UB professors have varying breakdowns for students’ final grades
Students spend more than three months studying, reading and practicing material hoping to receive that at times elusive ‘A.’ But often times a single final exam accounts for the majority of their grade.
“There should be more than just a midterm and a final exam administered,” said Olivia DeMian, a senior communication major. “I’m not a great test taker, neither are my friends, it feels unfair when I am pressured with only two to four opportunities to be graded.”
Students often have grievances about how professors decide to calculate their final grade and the dreaded finals week, which runs from Dec. 14 until Dec. 21 this semester, as a whole. Professors across different departments have their own methods for breaking down students’ grades, and some even adjust their class structure to fit student preferences.
Lance Rintamaki, an associate communication professor, has taught communication courses at UB for more than a decade. He is used to students’ constant criticisms of final exams, which is why he leaves the grading structure up to them.
“I use a developmental, rather than punitive, grading system,” Rintamaki said. “With a punitive grading style, once a student makes a mistake [like failing a test], they lose points forever from their grade, often without a means of recouping them later.”
Instead, Rintamaki has seen much better results by providing students with an optional grading system.
Although he still administers four non-cumulative exams to assess what a student currently knows, his optional grading system gives students the opportunity to reconsider where they went wrong and fix it through optional essays, projects and a cumulative optional final that will replace the average exam score if it’s higher than the previous average.
“If you get an A on the final, you get an A in the class,” he said.
But this method of grading may only work for certain course material.
Many professors believe that grading structure should be reflected by the content in which the class is trying to convey to its students.
Muriel T. Anderson, a clinical associate professor in the School of Management, administers a midterm and a final exam but also requires the completion of a weekly quiz.
“I require weekly quizzes primarily to help keep students on top of material,” Anderson said. “The nature of accounting is that it is like learning a new language so it is important to keep practicing.”
While this is not a popular grading structure among students, some believe it is necessary because it actually requires students to go back and recite things they may have learned the first day of classes.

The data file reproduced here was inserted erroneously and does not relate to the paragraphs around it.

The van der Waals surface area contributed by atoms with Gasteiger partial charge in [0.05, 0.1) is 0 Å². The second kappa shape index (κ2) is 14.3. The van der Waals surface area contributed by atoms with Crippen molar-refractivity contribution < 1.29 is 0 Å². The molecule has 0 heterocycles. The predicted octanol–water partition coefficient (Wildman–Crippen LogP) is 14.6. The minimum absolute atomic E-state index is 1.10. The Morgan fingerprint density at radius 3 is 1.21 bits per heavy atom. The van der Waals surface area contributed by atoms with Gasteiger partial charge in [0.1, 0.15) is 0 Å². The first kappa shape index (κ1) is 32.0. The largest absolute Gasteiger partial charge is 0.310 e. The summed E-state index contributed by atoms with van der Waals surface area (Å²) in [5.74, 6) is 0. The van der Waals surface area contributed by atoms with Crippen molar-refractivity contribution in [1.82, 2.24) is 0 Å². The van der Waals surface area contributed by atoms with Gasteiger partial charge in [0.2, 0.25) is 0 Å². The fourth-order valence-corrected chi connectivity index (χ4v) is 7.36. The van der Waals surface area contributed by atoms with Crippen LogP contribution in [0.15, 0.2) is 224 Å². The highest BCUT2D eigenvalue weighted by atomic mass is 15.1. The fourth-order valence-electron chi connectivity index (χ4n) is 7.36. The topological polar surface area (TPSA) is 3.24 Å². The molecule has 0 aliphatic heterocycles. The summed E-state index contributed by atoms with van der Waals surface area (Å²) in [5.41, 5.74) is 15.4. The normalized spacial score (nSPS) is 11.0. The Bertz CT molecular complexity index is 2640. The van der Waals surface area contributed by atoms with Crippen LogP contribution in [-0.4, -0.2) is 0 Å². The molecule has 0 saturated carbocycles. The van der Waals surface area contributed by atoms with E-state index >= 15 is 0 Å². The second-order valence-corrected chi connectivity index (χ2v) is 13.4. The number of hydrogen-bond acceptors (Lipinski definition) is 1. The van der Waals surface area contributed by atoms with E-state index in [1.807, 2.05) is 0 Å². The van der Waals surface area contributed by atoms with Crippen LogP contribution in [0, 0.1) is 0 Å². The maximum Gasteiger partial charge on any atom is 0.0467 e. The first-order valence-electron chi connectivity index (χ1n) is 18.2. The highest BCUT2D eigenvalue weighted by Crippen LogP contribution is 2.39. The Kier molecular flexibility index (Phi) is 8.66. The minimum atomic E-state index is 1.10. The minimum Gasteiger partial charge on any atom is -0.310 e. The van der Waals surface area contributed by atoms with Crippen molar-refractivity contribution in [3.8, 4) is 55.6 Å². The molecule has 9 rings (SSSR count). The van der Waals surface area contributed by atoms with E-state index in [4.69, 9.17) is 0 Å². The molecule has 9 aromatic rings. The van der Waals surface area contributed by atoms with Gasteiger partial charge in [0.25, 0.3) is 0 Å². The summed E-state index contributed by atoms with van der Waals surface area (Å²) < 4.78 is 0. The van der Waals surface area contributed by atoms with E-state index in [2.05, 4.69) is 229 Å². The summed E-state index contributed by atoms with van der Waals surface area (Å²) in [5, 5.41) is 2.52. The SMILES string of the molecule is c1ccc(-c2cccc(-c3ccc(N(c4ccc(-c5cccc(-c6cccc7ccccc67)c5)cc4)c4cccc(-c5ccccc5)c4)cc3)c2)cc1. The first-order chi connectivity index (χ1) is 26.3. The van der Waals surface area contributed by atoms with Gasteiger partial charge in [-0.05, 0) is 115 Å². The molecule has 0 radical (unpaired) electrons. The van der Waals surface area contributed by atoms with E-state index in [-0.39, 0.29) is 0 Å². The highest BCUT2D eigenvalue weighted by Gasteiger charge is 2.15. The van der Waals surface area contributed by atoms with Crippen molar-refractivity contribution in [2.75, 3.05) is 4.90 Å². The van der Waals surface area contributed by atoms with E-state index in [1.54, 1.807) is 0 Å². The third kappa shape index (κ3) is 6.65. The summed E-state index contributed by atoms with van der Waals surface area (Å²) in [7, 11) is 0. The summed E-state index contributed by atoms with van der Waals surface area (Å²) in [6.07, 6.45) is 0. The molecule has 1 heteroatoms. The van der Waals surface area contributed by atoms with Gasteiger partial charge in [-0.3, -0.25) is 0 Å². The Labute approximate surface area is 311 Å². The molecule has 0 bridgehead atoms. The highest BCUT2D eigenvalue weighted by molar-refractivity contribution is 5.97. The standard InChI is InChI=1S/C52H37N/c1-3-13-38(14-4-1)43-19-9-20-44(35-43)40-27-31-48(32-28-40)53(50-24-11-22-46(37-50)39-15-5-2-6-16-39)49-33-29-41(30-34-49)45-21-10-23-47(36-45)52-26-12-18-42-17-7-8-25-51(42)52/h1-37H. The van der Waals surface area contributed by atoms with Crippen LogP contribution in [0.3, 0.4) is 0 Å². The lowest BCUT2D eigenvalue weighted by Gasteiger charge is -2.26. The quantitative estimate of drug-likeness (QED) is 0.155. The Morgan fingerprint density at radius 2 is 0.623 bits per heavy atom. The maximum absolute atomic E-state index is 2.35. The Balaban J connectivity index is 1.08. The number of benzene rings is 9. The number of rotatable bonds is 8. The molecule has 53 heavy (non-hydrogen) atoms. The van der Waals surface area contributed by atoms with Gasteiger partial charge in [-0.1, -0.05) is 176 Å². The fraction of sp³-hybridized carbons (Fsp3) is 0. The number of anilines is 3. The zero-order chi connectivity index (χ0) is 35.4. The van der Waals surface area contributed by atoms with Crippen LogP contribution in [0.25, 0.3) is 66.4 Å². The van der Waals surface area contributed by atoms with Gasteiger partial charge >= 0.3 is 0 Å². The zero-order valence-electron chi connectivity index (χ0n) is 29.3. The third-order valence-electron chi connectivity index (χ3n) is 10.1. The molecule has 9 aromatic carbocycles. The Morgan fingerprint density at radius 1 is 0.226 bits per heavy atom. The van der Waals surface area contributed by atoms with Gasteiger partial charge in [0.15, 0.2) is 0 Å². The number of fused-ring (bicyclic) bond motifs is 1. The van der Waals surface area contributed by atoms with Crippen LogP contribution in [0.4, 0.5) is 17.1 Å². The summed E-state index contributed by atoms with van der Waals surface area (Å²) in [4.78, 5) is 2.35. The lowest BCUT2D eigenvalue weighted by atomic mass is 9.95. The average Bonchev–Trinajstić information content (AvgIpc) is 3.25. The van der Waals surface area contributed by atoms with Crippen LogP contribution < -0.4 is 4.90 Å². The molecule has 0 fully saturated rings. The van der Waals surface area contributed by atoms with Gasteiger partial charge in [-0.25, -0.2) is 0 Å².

“I think finals are a good way to [finish] a class because they cover most of the important information,” said Steve Nesler, a business administration major. “They are a pain but they force you to know everything.”
But not all professors put as much weight on final exams.
Bina Ramamurthy, an associate professor in the Computer Science and Engineering Department, said student assessment involves three components for specific reasons.
Ramamurthy gives students 20-question online quizzes that review the course material and prepares students for finals exams. She said this is to provide students with immediate feeback.
She also gives students three written exams that take 50 minutes to complete. This is to be sure students are able to “problem-solve and communicate.”
Lastly, her students are required to complete five labs throughout the semester where they apply skills and concepts learned in class. Through the labs, students have to design and implement software.
Zachary Carr, a PhD communication student, just completed his first semester teaching a 200-level class on research methods. He’s using his knowledge as a former undergraduate student to make his classes easier while also completely encompassing all the material required.
“I believe that exams and quizzes are not the only means of evaluate what a student has learned,” Carr said. “The content of research methods requires some extent of memorization and of certain terms and such, thus why I have exams.”
Along with two exams, Carr also administers a project that is completed in four phases across the entire semester as well as two open-note quizzes that are completed a week before each exam.
He believes this helps embed the information into student’s brains resulting in better exam scores.
“The research project that I use then allows each student to gain real life knowledge of how research is carried out,” Carr said. “In my opinion, [the research project] truly evaluates if students understood the content pertaining to research methods.”
One student has an idea to eliminate the stresses final exams come with.
“I think teachers should allow cheat sheets,” said Alex McGannon, a business major. “In what world are you not allowed to look at information and then have to make assumptions and answer questions about it. It teaches you to apply instead of memorize.”
Evan Schneider is a news staff writer and can be reached at firstname.lastname@example.org